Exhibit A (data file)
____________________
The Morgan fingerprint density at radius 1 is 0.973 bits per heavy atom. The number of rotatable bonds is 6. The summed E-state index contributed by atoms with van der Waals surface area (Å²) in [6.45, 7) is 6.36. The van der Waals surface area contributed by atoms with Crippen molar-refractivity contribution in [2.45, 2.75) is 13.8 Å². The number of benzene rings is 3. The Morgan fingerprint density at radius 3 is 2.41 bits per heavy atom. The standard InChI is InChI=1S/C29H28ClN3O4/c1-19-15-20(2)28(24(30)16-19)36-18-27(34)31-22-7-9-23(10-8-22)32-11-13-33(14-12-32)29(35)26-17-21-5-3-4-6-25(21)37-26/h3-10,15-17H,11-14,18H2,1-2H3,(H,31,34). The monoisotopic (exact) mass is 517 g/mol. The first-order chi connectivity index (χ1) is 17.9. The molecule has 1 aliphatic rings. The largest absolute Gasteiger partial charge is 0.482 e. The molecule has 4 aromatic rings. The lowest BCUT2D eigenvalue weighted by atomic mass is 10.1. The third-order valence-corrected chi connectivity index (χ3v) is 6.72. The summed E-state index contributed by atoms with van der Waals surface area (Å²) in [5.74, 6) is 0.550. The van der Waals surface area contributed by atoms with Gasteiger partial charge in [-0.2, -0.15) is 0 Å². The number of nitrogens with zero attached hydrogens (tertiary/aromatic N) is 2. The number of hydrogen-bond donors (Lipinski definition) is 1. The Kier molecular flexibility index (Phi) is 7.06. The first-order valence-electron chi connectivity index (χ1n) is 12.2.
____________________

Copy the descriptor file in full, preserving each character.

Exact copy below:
The Morgan fingerprint density at radius 1 is 0.973 bits per heavy atom. The number of rotatable bonds is 6. The summed E-state index contributed by atoms with van der Waals surface area (Å²) in [6.45, 7) is 6.36. The van der Waals surface area contributed by atoms with Crippen molar-refractivity contribution in [2.45, 2.75) is 13.8 Å². The number of benzene rings is 3. The Morgan fingerprint density at radius 3 is 2.41 bits per heavy atom. The standard InChI is InChI=1S/C29H28ClN3O4/c1-19-15-20(2)28(24(30)16-19)36-18-27(34)31-22-7-9-23(10-8-22)32-11-13-33(14-12-32)29(35)26-17-21-5-3-4-6-25(21)37-26/h3-10,15-17H,11-14,18H2,1-2H3,(H,31,34). The monoisotopic (exact) mass is 517 g/mol. The first-order chi connectivity index (χ1) is 17.9. The molecule has 1 aliphatic rings. The largest absolute Gasteiger partial charge is 0.482 e. The molecule has 4 aromatic rings. The lowest BCUT2D eigenvalue weighted by atomic mass is 10.1. The third-order valence-corrected chi connectivity index (χ3v) is 6.72. The summed E-state index contributed by atoms with van der Waals surface area (Å²) in [5.74, 6) is 0.550. The van der Waals surface area contributed by atoms with Gasteiger partial charge in [-0.2, -0.15) is 0 Å². The number of nitrogens with zero attached hydrogens (tertiary/aromatic N) is 2. The number of hydrogen-bond donors (Lipinski definition) is 1. The Kier molecular flexibility index (Phi) is 7.06. The first-order valence-electron chi connectivity index (χ1n) is 12.2.